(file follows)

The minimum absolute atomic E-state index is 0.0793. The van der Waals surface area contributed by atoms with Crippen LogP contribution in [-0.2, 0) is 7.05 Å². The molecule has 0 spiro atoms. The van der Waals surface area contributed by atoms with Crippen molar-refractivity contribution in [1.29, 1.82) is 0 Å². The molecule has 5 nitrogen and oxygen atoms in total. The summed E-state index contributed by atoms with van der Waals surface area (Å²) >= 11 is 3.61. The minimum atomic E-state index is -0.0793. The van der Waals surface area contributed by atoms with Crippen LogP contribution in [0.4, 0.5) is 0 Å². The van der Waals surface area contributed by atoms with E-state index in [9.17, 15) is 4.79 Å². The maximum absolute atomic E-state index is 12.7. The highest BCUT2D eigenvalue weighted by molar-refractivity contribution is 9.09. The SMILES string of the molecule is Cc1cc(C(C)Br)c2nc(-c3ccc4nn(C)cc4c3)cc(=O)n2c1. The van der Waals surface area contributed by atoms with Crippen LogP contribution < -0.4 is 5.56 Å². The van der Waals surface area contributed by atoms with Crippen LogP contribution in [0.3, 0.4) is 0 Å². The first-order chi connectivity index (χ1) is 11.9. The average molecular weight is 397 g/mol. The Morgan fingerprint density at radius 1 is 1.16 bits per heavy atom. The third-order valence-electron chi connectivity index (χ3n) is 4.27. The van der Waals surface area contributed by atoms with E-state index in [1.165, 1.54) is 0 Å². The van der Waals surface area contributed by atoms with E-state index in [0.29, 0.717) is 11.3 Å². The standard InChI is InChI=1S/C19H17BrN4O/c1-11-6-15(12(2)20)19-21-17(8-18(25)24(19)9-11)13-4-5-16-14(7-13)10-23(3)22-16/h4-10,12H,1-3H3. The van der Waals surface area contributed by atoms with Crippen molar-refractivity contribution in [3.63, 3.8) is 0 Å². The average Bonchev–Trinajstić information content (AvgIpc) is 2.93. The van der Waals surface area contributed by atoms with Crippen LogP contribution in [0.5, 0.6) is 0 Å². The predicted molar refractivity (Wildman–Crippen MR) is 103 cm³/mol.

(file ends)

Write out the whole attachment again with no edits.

The minimum absolute atomic E-state index is 0.0793. The van der Waals surface area contributed by atoms with Crippen LogP contribution in [-0.2, 0) is 7.05 Å². The molecule has 0 spiro atoms. The van der Waals surface area contributed by atoms with Crippen molar-refractivity contribution in [1.29, 1.82) is 0 Å². The molecule has 5 nitrogen and oxygen atoms in total. The summed E-state index contributed by atoms with van der Waals surface area (Å²) >= 11 is 3.61. The minimum atomic E-state index is -0.0793. The van der Waals surface area contributed by atoms with Crippen LogP contribution in [0.4, 0.5) is 0 Å². The van der Waals surface area contributed by atoms with E-state index in [9.17, 15) is 4.79 Å². The maximum absolute atomic E-state index is 12.7. The highest BCUT2D eigenvalue weighted by molar-refractivity contribution is 9.09. The SMILES string of the molecule is Cc1cc(C(C)Br)c2nc(-c3ccc4nn(C)cc4c3)cc(=O)n2c1. The van der Waals surface area contributed by atoms with Crippen LogP contribution < -0.4 is 5.56 Å². The van der Waals surface area contributed by atoms with Crippen LogP contribution in [0.3, 0.4) is 0 Å². The first-order chi connectivity index (χ1) is 11.9. The average molecular weight is 397 g/mol. The Morgan fingerprint density at radius 1 is 1.16 bits per heavy atom. The third-order valence-electron chi connectivity index (χ3n) is 4.27. The van der Waals surface area contributed by atoms with E-state index in [1.165, 1.54) is 0 Å². The van der Waals surface area contributed by atoms with E-state index in [0.29, 0.717) is 11.3 Å². The standard InChI is InChI=1S/C19H17BrN4O/c1-11-6-15(12(2)20)19-21-17(8-18(25)24(19)9-11)13-4-5-16-14(7-13)10-23(3)22-16/h4-10,12H,1-3H3. The van der Waals surface area contributed by atoms with Crippen molar-refractivity contribution in [3.63, 3.8) is 0 Å². The average Bonchev–Trinajstić information content (AvgIpc) is 2.93. The van der Waals surface area contributed by atoms with Crippen LogP contribution in [0.5, 0.6) is 0 Å². The predicted molar refractivity (Wildman–Crippen MR) is 103 cm³/mol.